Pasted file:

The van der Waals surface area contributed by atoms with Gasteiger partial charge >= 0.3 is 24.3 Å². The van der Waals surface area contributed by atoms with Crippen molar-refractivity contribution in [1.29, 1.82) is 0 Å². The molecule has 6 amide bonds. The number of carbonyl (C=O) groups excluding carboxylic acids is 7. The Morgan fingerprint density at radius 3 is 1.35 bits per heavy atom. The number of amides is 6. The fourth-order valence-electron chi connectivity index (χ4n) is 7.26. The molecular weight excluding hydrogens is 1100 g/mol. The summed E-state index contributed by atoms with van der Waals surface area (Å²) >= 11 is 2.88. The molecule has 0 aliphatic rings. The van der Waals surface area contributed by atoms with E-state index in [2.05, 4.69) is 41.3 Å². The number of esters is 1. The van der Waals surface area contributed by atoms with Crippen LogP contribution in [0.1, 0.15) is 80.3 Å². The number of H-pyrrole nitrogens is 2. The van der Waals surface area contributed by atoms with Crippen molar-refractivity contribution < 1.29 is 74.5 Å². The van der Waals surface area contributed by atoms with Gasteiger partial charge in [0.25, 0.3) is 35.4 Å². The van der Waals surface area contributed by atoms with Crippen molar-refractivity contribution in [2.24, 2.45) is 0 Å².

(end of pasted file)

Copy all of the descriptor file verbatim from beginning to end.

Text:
The van der Waals surface area contributed by atoms with Gasteiger partial charge >= 0.3 is 24.3 Å². The van der Waals surface area contributed by atoms with Crippen molar-refractivity contribution in [1.29, 1.82) is 0 Å². The molecule has 6 amide bonds. The number of carbonyl (C=O) groups excluding carboxylic acids is 7. The Morgan fingerprint density at radius 3 is 1.35 bits per heavy atom. The number of amides is 6. The fourth-order valence-electron chi connectivity index (χ4n) is 7.26. The molecular weight excluding hydrogens is 1100 g/mol. The summed E-state index contributed by atoms with van der Waals surface area (Å²) >= 11 is 2.88. The molecule has 0 aliphatic rings. The van der Waals surface area contributed by atoms with E-state index in [2.05, 4.69) is 41.3 Å². The number of esters is 1. The van der Waals surface area contributed by atoms with Crippen LogP contribution in [0.1, 0.15) is 80.3 Å². The number of H-pyrrole nitrogens is 2. The van der Waals surface area contributed by atoms with Crippen molar-refractivity contribution < 1.29 is 74.5 Å². The van der Waals surface area contributed by atoms with Gasteiger partial charge in [0.25, 0.3) is 35.4 Å². The van der Waals surface area contributed by atoms with Crippen molar-refractivity contribution in [2.24, 2.45) is 0 Å².